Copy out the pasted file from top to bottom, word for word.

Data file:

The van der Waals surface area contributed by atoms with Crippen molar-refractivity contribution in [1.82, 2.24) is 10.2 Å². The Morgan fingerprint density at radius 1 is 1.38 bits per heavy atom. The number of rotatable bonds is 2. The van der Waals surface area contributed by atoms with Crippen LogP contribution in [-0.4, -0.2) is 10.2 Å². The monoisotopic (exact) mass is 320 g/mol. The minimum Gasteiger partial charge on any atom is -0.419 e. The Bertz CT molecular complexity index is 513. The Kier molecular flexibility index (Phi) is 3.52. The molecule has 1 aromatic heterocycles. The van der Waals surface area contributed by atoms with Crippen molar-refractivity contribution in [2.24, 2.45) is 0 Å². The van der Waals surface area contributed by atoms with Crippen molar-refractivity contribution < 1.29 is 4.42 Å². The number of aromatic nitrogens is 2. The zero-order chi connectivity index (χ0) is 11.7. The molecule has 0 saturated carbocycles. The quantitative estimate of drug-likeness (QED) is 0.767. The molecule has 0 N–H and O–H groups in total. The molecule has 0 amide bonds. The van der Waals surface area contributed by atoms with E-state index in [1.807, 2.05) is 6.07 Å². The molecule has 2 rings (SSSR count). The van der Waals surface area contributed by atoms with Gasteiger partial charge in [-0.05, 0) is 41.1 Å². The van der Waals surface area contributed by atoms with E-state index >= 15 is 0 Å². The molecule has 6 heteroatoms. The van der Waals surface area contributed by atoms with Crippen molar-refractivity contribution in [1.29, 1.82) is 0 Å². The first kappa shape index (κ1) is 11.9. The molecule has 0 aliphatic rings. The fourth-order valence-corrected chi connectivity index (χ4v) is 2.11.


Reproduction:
The van der Waals surface area contributed by atoms with Crippen molar-refractivity contribution in [1.82, 2.24) is 10.2 Å². The Morgan fingerprint density at radius 1 is 1.38 bits per heavy atom. The number of rotatable bonds is 2. The van der Waals surface area contributed by atoms with Crippen LogP contribution in [-0.4, -0.2) is 10.2 Å². The monoisotopic (exact) mass is 320 g/mol. The minimum Gasteiger partial charge on any atom is -0.419 e. The Bertz CT molecular complexity index is 513. The Kier molecular flexibility index (Phi) is 3.52. The molecule has 1 aromatic heterocycles. The van der Waals surface area contributed by atoms with Crippen molar-refractivity contribution in [2.24, 2.45) is 0 Å². The van der Waals surface area contributed by atoms with Crippen molar-refractivity contribution < 1.29 is 4.42 Å². The number of aromatic nitrogens is 2. The zero-order chi connectivity index (χ0) is 11.7. The molecule has 0 saturated carbocycles. The quantitative estimate of drug-likeness (QED) is 0.767. The molecule has 0 N–H and O–H groups in total. The molecule has 0 amide bonds. The van der Waals surface area contributed by atoms with E-state index in [1.807, 2.05) is 6.07 Å². The molecule has 2 rings (SSSR count). The van der Waals surface area contributed by atoms with Gasteiger partial charge in [-0.05, 0) is 41.1 Å². The van der Waals surface area contributed by atoms with E-state index >= 15 is 0 Å². The molecule has 6 heteroatoms. The van der Waals surface area contributed by atoms with Crippen molar-refractivity contribution in [1.29, 1.82) is 0 Å². The first kappa shape index (κ1) is 11.9. The molecule has 0 aliphatic rings. The fourth-order valence-corrected chi connectivity index (χ4v) is 2.11.